Date of Last Update
- President's Cabinet
Inclusion and Equity
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Sexual or Gender-Based Harassment (Including Retaliation) Policy
Sexual or gender-based harassment is prohibited conduct at the University. No employee, student or other person at the University shall engage in sexual or gender based harassment. The University will take prompt and effective steps to end sexual or gender- based harassment; eliminate any hostile environment caused by sexual or gender-based harassment; prevent its recurrence; and remedy the discriminatory effects on the victim and others as appropriate. This policy and related procedures for addressing complaints of sexual and genderbased harassment, apply to all University programs and activities, including those conducted off-campus. Where relevant, if the off-campus sexual or gender-based harassment did not occur in the context of a University program or activity, the University will consider the effects of such off-campus sexual or gender-based harassment when evaluating whether it creates a hostile environment on campus or in an off-campus education program or activity.
II. Reporting, Procedures & Notifications
1) Reports: Reports of sexual or gender-based harassment should be made immediately to the Title IX Office and can also be filed online. Under Title IX, most University employees are considered “Responsible Employees” meaning they are required to report to the Title IX Office incidents of Sexual Misconduct that they observe or about which they learn. Professional counselors at the University who provide mental-health counseling are not considered “Responsible Employees” and, therefore, are not required to report any incident of Sexual Misconduct. Other resources are also available: see the following link. Any inquiry concerning the application of Title IX may be referred to the Title IX Coordinator or to the U.S. Department of Education Office of Civil Rights.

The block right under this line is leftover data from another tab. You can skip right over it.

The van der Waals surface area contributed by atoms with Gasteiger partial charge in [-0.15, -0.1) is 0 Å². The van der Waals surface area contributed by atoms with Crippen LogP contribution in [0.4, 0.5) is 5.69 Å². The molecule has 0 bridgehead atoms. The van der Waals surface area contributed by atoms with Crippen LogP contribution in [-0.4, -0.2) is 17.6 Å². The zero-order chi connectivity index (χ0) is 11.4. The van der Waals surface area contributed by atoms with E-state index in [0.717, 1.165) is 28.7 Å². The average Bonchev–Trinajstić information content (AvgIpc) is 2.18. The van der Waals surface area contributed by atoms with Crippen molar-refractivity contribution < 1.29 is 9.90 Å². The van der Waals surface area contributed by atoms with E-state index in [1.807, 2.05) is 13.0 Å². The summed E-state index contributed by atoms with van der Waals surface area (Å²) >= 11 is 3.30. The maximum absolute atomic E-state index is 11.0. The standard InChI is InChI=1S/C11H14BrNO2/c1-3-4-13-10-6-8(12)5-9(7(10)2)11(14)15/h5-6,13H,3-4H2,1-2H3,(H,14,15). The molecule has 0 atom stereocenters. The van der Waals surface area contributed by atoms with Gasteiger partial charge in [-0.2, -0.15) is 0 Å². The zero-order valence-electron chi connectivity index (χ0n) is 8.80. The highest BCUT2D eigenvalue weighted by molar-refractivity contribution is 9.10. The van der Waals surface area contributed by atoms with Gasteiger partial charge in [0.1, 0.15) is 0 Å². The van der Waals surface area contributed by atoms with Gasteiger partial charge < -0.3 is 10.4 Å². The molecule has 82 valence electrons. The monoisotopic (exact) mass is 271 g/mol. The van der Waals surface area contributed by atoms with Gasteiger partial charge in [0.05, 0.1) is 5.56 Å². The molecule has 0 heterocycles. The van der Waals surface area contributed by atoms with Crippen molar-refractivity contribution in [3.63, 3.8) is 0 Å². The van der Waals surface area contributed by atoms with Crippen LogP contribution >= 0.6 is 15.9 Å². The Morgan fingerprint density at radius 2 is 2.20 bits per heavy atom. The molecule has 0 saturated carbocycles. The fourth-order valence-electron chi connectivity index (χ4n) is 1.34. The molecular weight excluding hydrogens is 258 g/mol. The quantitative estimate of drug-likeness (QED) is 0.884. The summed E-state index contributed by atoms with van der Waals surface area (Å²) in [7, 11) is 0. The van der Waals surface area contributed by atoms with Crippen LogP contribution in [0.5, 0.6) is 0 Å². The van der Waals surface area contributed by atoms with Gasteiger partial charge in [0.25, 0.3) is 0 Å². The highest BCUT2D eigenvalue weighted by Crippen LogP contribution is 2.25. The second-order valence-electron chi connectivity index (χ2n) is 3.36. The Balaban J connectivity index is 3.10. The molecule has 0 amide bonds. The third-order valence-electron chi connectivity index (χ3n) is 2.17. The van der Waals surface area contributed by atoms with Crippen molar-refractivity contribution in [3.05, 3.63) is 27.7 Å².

2) Procedures: Procedures for responding to reports of sexual or gender-based harassment are maintained by the Division of Inclusion and Equity. Procedures will be reviewed on an annual basis for proposed revision to be implemented the following academic year. Revisions to procedures are approved by the Vice President of Inclusion and Equity, in consultation with the President’s Cabinet. The University community (students and employees) will also be broadly consulted and periodically surveyed to obtain input on revisions.
3) Notifications: The University community will be notified, annually, of this policy and any revisions, inquiry contact information, and available resources and provided regular training regarding this policy as well as prevention and awareness education related to the prevention of and response to sexual and gender-based harassment.
1) Sexual Harassment is any unwelcome sexual advance, request for sexual favors, or other unwanted conduct of a sexual nature, whether verbal, non-verbal, graphic, physical, or otherwise, when the conditions outlined in III.3. below. (Click here for examples of Sexual Harassment).
2) Gender-Based Harassment includes harassment based on gender, sexual orientation, transgender, gender non-conforming, transitioning, gender identity, or gender expression, which may include acts of aggression, intimidation, or hostility, whether verbal or non-verbal, graphic, physical, or otherwise, even if the acts do not involve conduct of a sexual nature, when the conditions outlined in 2)a. and/or 2)b., below, are present:
a. Submission to or rejection of such conduct is made, either explicitly or implicitly, a term or condition of a person’s employment, academic standing, or participation in any University programs and/or activities or is used as the basis for University decisions affecting the individual (often referred to as “quid pro quo” harassment); or,